Infrastructure Lessons

How to Build a Railway

Ein Arbeiter geht am 16.02.2016 in Düsseldorf (Nordrhein-Westfalen) im Tunnel zur U-Bahn-Station Schadowstraße über die Gleise. Die 3,4 Kilometer lange neue Wehrhahn-Linie startet am 21. Februar. Der Tunnel mit sechs unter- und zwei oberirdischen Haltestellen hat 843 Millionen Euro gekostet, fast 200 Millionen mehr als veranschlagt. Foto: Federico Gambarini/dpa [ Rechtehinweis: Verwendung weltweit, usage worldwide ]
A worker in the new Wehrhahn line tunnel in Düsseldorf.
  • Why it matters

    Why it matters

    Germany has struggled with large infrastructure projects but the successful completion of a stretch of railway track in one city offers lessons on how to avoid potential pitfalls in others.

  • Facts

    Facts

    • A 3.4 kilometer stretch of railway track under the German city of Düsseldorf opens Saturday.
    • Germany has been plagued by problems with big construction projects.
    • Berlin’s new airport was due to open in 2011. It is now delayed until 2017.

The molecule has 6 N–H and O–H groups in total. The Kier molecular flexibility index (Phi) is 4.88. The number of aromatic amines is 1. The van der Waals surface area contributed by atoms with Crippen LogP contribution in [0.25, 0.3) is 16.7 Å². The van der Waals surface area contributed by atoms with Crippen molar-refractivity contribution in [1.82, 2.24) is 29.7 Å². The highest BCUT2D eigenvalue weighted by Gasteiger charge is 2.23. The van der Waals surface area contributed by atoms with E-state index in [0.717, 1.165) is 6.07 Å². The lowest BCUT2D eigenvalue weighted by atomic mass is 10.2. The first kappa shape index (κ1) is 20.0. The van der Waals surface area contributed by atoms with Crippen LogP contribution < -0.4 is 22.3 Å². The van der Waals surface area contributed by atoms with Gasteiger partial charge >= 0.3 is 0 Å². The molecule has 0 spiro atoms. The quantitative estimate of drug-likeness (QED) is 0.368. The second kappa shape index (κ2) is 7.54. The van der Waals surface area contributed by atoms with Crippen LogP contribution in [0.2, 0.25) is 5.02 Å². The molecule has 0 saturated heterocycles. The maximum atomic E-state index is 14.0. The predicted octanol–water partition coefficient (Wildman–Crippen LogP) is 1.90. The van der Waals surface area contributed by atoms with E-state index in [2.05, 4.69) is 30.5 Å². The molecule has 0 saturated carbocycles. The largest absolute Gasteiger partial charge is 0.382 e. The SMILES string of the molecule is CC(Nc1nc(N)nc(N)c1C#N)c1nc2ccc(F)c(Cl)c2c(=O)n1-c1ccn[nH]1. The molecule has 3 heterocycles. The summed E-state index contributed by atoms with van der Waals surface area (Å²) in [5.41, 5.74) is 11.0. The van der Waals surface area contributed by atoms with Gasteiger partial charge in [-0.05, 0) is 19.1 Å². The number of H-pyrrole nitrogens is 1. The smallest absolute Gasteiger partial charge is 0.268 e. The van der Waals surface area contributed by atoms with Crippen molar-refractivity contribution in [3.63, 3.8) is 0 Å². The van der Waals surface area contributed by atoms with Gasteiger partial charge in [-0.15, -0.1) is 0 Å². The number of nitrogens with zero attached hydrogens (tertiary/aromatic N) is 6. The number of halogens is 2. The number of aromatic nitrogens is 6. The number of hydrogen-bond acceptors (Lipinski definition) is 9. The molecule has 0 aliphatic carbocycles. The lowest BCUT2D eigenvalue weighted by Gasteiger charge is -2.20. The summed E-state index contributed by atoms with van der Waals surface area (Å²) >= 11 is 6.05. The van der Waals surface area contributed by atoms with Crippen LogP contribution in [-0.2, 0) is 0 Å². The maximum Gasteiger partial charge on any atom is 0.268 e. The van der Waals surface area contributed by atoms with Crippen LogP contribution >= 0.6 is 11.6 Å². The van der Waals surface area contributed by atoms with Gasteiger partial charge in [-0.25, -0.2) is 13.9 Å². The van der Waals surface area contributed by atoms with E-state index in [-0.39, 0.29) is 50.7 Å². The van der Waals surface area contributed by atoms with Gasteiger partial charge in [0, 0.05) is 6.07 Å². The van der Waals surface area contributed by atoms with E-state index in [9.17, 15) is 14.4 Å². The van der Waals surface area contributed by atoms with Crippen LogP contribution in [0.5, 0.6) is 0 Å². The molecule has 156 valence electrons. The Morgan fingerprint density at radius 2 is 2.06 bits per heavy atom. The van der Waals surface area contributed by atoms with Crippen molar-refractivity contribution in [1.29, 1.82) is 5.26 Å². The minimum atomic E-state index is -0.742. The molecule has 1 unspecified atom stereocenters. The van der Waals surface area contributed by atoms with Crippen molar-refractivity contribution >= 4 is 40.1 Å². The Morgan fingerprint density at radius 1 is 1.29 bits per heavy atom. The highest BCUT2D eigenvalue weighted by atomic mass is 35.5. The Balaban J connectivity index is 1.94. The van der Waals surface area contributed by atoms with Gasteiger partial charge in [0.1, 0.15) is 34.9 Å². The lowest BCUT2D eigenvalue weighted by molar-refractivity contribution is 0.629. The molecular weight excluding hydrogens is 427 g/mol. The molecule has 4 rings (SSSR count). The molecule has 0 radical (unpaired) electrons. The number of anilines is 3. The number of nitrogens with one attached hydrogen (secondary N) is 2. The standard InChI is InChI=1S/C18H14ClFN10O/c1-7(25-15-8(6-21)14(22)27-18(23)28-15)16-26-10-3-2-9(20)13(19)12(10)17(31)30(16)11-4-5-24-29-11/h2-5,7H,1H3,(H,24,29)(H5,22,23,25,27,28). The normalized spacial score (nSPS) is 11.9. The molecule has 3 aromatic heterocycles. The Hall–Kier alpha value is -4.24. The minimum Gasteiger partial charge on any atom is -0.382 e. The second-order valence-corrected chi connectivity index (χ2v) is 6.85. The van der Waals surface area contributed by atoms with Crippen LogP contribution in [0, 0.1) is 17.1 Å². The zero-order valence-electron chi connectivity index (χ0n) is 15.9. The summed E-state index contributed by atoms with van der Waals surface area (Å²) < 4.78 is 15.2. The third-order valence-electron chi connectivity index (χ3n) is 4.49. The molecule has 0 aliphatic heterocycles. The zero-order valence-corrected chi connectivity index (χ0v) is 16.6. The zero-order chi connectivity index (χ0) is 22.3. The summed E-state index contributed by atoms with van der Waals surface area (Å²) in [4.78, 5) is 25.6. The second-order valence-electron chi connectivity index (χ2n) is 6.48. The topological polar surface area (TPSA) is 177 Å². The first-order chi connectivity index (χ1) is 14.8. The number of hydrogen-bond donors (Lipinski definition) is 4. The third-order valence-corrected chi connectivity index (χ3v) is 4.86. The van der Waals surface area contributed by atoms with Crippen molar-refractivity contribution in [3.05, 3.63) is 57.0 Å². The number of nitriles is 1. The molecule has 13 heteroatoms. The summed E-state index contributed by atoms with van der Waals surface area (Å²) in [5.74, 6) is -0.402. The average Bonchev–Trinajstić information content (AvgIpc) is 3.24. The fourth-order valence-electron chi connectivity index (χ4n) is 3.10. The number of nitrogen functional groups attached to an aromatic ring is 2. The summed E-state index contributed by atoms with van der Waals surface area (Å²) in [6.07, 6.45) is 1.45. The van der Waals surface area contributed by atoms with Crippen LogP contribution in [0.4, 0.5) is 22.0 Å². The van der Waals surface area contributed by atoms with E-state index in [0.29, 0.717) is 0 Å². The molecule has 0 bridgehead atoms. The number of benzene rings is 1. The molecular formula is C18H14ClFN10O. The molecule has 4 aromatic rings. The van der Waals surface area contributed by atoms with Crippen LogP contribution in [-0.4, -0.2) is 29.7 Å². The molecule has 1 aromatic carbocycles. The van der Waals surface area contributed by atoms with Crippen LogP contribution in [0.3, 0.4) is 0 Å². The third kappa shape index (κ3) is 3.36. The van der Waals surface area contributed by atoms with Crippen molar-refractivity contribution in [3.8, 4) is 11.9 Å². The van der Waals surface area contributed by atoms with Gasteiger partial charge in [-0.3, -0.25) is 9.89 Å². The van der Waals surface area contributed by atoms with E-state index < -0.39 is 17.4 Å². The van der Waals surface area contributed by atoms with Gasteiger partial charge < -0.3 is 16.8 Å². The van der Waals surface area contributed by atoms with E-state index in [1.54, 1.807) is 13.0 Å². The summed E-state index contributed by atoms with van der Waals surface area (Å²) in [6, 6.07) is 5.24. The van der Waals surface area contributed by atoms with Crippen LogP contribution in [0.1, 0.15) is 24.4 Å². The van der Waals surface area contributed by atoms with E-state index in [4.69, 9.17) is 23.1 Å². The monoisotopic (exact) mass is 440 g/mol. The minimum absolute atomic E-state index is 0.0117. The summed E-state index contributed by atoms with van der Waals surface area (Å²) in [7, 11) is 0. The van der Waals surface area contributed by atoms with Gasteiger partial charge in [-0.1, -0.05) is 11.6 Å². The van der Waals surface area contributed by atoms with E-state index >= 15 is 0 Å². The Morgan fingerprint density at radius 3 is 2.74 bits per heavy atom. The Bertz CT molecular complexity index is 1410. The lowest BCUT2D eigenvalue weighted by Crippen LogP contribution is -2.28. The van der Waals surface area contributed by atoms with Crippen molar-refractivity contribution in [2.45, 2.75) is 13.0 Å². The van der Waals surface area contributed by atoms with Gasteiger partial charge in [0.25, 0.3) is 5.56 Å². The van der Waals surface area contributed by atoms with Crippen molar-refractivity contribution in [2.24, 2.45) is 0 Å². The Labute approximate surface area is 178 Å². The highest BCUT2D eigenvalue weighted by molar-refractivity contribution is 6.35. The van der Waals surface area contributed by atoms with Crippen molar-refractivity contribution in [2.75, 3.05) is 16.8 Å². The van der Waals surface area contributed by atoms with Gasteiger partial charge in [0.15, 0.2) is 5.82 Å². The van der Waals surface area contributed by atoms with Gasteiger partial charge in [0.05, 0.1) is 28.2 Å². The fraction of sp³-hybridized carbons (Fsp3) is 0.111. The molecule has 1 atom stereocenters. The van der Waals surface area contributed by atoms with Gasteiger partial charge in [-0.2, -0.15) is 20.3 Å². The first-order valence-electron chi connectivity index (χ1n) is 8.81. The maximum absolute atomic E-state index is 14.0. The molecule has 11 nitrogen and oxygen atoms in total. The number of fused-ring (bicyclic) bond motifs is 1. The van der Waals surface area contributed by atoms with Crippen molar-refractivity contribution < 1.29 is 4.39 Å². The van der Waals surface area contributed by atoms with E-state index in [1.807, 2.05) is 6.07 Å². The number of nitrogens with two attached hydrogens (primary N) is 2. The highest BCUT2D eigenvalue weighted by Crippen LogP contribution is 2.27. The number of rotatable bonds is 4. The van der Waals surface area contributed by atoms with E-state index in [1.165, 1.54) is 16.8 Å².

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    Audio

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A stretch of railway track under the German city of Düsseldorf, will open Saturday, on time and just slightly over budget.

The 3.4 kilometer long railway track is one of the biggest construction projects recently completed in Germany and is a rare success in a country that has been plagued by high profile infrastructure fiascos.

Two of the most famous disasters of recent times are the new concert hall planned for the city of Hamburg, and the still delayed Berlin Brandenburg airport. But there are also other overruns. The railway tunnel in the west German city of Augsburg was budgeted at €80 million ($88 million), and it has already cost at least €170 million. And instead of opening in 2019, it won’t be open until 2022. The city tunnel in Magdeburg is also a long way from finished and will cost at least €100 million, instead of the originally budgeted €36 million. A project comprising street tunnels and underground railway in Karlsruhe cost €900 million – instead of €588 million.

In this climate, the Düsseldorf tunnel project manager, Gerd Wittkötter, is pleased with what he has achieved with the Wehrhahn line.

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